I got really depressed when people said I should think positive. I thought, "If that's what I have to do to survive, I'm never going to make it."
-John, a 52-year-old with melanoma

From "The Human Side of Cancer," by Jimmie C. Holland, M.D. and Sheldon Lewis:

Jane was echoing a refrain I often hear from people with cancer: the notion that feeling sad, scared, upset or angry is unacceptable and that emotions can somehow make your tumor grow. And the sense that if the person is not in control on the emotional plane all the time, the battle against the disease will be lost. Of course, patients like Jane didn't come up with this notion on their own. It's everywhere in our culture: in popular books and tabloids on every newsstand, on the talk shows, in TV movies.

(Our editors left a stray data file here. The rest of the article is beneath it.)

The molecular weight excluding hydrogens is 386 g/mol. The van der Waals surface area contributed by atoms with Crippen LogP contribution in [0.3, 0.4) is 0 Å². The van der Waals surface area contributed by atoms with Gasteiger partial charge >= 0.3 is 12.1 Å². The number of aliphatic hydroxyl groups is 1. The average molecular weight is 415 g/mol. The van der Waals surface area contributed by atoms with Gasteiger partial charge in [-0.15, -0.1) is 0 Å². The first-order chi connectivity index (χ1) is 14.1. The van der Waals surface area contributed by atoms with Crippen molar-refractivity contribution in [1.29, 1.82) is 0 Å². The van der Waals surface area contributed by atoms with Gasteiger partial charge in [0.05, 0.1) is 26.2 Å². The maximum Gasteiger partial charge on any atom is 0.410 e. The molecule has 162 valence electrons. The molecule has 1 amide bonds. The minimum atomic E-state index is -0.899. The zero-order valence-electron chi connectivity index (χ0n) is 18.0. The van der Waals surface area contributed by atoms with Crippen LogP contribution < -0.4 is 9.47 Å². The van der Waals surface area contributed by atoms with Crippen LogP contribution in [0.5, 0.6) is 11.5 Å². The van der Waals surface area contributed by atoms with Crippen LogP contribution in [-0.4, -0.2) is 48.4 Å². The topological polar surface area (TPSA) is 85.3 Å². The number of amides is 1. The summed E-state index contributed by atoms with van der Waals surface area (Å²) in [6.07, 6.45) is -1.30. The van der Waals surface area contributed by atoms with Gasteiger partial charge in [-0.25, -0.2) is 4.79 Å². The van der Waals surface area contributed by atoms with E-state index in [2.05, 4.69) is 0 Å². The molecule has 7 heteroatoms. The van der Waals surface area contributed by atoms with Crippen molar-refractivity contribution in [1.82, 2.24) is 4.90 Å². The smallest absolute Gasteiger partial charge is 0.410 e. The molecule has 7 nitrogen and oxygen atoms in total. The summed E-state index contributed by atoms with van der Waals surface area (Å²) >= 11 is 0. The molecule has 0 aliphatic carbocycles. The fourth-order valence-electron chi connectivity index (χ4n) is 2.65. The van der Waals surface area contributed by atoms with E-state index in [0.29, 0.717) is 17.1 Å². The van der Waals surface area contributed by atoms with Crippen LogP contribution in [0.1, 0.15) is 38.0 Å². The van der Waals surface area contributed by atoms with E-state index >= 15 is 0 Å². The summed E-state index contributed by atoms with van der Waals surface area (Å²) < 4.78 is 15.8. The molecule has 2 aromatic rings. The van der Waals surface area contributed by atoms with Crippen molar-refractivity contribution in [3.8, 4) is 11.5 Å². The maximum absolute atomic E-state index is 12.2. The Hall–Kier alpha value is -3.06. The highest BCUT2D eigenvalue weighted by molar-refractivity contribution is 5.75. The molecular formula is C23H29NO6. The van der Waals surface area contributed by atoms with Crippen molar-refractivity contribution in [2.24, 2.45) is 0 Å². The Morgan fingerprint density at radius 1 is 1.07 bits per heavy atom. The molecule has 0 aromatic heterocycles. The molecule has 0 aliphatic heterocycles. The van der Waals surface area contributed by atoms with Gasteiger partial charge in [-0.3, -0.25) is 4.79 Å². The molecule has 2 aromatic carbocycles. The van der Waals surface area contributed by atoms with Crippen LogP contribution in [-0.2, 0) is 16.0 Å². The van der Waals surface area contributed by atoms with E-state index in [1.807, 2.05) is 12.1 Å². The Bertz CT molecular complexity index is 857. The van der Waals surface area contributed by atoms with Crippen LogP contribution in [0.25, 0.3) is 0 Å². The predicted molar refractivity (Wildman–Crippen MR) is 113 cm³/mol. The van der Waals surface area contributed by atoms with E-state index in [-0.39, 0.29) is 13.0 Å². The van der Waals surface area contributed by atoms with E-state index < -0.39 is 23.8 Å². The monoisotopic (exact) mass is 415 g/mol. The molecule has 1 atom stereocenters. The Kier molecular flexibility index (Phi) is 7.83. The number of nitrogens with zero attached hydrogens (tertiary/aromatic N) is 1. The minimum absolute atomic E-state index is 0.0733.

For most patients, cancer is the most difficult and frightening experience they have ever encountered. All this hype claiming that if you don't have a positive attitude and that if you get depressed you are making your tumor grow faster invalidates people's natural and understandable reactions to a threat to their lives. That what I mean by the tyranny of positive thinking...

One time I was called by a woman whose husband had died of lung cancer. In her grief, she blamed herself for his death because she had not gotten him to any cancer support groups that could have taught him mind-body techniques, which she believed might have saved him. I tried to reassure her that she had supported him in every way and that these techniques would not likely have carried the day for him in the face of advanced lung cancer.

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